Title: Thirteen Reasons Why
Author: Jay Asher
Publisher: Razorbill/Penguin Group
Release Date: June 14, 2011
Genre: Teen and Young Adult, Social and Family Issues, Suicide
Format: ebook, Hardcover, Paperback, Audio
Rating: 5 Lattes
Heat Rating: Dark to Espresso Roast
You can’t stop the future.
You can’t rewind the past.
The only way to learn the secret . . . is to press play.
Clay Jensen returns home from school to find a strange package with his name on it lying on his porch. Inside he discovers several cassette tapes recorded by Hannah Baker—his classmate and crush—who committed suicide two weeks earlier. Hannah’s voice tells him that there are thirteen reasons why she decided to end her life. Clay is one of them. If he listens, he’ll find out why.
Clay spends the night crisscrossing his town with Hannah as his guide. He becomes a firsthand witness to Hannah’s pain, and as he follows Hannah’s recorded words throughout his town, what he discovers changes his life forever.
The only real difficulty I had with the book at first were the descriptions of Clay’s actions. They were inserted at ‘random’ points, sometimes jarringly so, as he listened to the tapes. I suppose it was the only real way to remind you that the whole point was that he was listening and reacting to the story just like you were.
And the effect was impressive. You didn’t get lost in the narration as if someone were telling a story, instead, you were pulled into the emotions and thoughts of Clay as he processed what he was hearing.
What kept me reading (or didn’t).
My husband and I listened to the audio version while on a road trip. We listened to it over the course of two days, the second of which was about 5 hours straight.
I had to request – no, demand – one stop near the middle of the book so I could collect my emotions before listening to the rest.
I knew the context of the book before I started it, which I thought would have prepared me for a heart wrenching read/listen. I was wrong. Having been the victim of what was sometimes severe bullying in school, I was not at all prepared for the emotional impact this story would have on me nearly 30 years after I graduated.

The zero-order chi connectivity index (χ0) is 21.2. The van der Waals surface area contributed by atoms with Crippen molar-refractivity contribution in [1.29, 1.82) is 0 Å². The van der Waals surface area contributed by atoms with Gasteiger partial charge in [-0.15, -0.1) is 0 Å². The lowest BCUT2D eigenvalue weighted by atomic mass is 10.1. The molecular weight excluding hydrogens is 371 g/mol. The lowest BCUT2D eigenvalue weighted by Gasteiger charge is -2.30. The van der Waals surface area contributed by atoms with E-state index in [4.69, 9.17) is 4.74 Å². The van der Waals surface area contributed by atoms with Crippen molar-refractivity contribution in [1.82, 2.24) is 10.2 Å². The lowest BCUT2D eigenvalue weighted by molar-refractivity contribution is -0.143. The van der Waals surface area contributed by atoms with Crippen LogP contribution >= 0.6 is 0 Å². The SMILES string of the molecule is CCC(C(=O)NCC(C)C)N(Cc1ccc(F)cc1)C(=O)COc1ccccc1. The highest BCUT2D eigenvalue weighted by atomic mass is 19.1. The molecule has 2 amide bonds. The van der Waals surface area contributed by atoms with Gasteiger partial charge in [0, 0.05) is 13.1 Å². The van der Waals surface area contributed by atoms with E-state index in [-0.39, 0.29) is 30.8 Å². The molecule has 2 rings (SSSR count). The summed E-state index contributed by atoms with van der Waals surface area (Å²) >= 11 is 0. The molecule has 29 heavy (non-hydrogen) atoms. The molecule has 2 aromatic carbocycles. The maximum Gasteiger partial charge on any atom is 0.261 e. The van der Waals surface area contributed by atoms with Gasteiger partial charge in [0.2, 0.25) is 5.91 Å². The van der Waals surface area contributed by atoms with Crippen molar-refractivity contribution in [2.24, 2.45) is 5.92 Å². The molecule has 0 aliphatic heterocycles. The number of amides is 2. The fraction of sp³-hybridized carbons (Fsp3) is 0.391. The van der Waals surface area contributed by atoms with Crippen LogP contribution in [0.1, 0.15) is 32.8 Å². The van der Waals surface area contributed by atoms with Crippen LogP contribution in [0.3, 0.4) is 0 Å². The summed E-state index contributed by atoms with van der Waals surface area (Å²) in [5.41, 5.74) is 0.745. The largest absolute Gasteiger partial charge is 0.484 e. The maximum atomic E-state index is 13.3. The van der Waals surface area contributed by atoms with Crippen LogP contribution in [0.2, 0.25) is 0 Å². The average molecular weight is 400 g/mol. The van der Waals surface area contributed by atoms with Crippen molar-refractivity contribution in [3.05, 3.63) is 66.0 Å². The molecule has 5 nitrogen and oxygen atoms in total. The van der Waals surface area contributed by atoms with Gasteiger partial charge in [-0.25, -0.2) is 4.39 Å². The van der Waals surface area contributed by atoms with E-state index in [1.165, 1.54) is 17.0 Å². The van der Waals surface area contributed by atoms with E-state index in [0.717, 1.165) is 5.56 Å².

The harder topics in the book (rape, drug and alcohol usage, etc.) were not candy coated, but neither were they presented gratuitously. There was no denying what was happening, how the character felt about the event, or what their reaction was after. To say the emotions in the book are raw would be an understatement.
All that being said, I walked away from this end of this book hopeful. Which is good, because there are moments when you absolutely FEEL the hopelessness of all the characters. I was nervous as we got toward the end that the author was going to leave us feeling completely brutalized by the intensity of the story, but at the last moment, the whole story has a purpose, and THAT is what made the emotional wringer of this book worth it.
I have listened to the audio version twice, and read the ebook.
About the Author:
Jay Asher was born in Arcadia, California on September 30, 1975. He grew up in a family that encouraged all of his interests, from playing the guitar to his writing. He attended Cuesta College right after graduating from high school. It was here where he wrote his first two children’s books for a class called Children’s Literature Appreciation. At this point in his life, he had decided he wanted to become an elementary school teacher. He then transferred to California Polytechnic State University in San Luis Obispo where he left his senior year in order to pursue his career as a serious writer. Throughout his life he worked in various establishments, including as a salesman in a shoe store and in libraries and bookstores. Many of his work experiences had an impact on some aspect of his writing.
He has published only one book to date, Thirteen Reasons Why, which was published in October 2007. He is currently working on his second Young Adult novel, and has written several picture books and screenplays. Thirteen Reasons Why has won several awards and has received five stars from Teen Book Review. It also has received high reviews from fellow authors such as Ellen Hopkins, Chris Crutcher, and Gordon Kormon.